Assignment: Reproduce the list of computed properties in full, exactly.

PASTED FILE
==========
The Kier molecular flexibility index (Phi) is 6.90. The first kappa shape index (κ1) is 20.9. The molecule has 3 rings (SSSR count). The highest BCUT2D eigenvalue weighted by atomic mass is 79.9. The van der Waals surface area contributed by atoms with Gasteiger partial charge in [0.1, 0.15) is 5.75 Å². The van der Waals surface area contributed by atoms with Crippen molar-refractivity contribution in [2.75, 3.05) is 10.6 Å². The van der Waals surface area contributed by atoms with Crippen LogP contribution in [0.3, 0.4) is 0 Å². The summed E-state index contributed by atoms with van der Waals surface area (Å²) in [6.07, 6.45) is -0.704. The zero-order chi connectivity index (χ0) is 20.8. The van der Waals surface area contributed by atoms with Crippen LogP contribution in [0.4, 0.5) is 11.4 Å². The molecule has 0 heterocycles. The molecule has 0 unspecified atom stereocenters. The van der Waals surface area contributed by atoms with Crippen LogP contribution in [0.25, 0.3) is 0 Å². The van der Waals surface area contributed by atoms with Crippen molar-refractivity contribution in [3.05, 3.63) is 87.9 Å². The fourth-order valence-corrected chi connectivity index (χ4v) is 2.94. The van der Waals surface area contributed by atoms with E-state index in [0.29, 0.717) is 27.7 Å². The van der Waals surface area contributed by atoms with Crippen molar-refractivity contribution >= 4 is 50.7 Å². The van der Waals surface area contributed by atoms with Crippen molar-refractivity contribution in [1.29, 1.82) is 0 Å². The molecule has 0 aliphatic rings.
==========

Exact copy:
The Kier molecular flexibility index (Phi) is 6.90. The first kappa shape index (κ1) is 20.9. The molecule has 3 rings (SSSR count). The highest BCUT2D eigenvalue weighted by atomic mass is 79.9. The van der Waals surface area contributed by atoms with Gasteiger partial charge in [0.1, 0.15) is 5.75 Å². The van der Waals surface area contributed by atoms with Crippen molar-refractivity contribution in [2.75, 3.05) is 10.6 Å². The van der Waals surface area contributed by atoms with Crippen LogP contribution in [0.3, 0.4) is 0 Å². The summed E-state index contributed by atoms with van der Waals surface area (Å²) in [6.07, 6.45) is -0.704. The zero-order chi connectivity index (χ0) is 20.8. The van der Waals surface area contributed by atoms with Crippen LogP contribution in [0.4, 0.5) is 11.4 Å². The molecule has 0 heterocycles. The molecule has 0 unspecified atom stereocenters. The van der Waals surface area contributed by atoms with Crippen LogP contribution in [0.25, 0.3) is 0 Å². The van der Waals surface area contributed by atoms with Crippen molar-refractivity contribution in [3.05, 3.63) is 87.9 Å². The fourth-order valence-corrected chi connectivity index (χ4v) is 2.94. The van der Waals surface area contributed by atoms with E-state index in [0.29, 0.717) is 27.7 Å². The van der Waals surface area contributed by atoms with Crippen molar-refractivity contribution >= 4 is 50.7 Å². The van der Waals surface area contributed by atoms with Crippen molar-refractivity contribution in [1.29, 1.82) is 0 Å². The molecule has 0 aliphatic rings.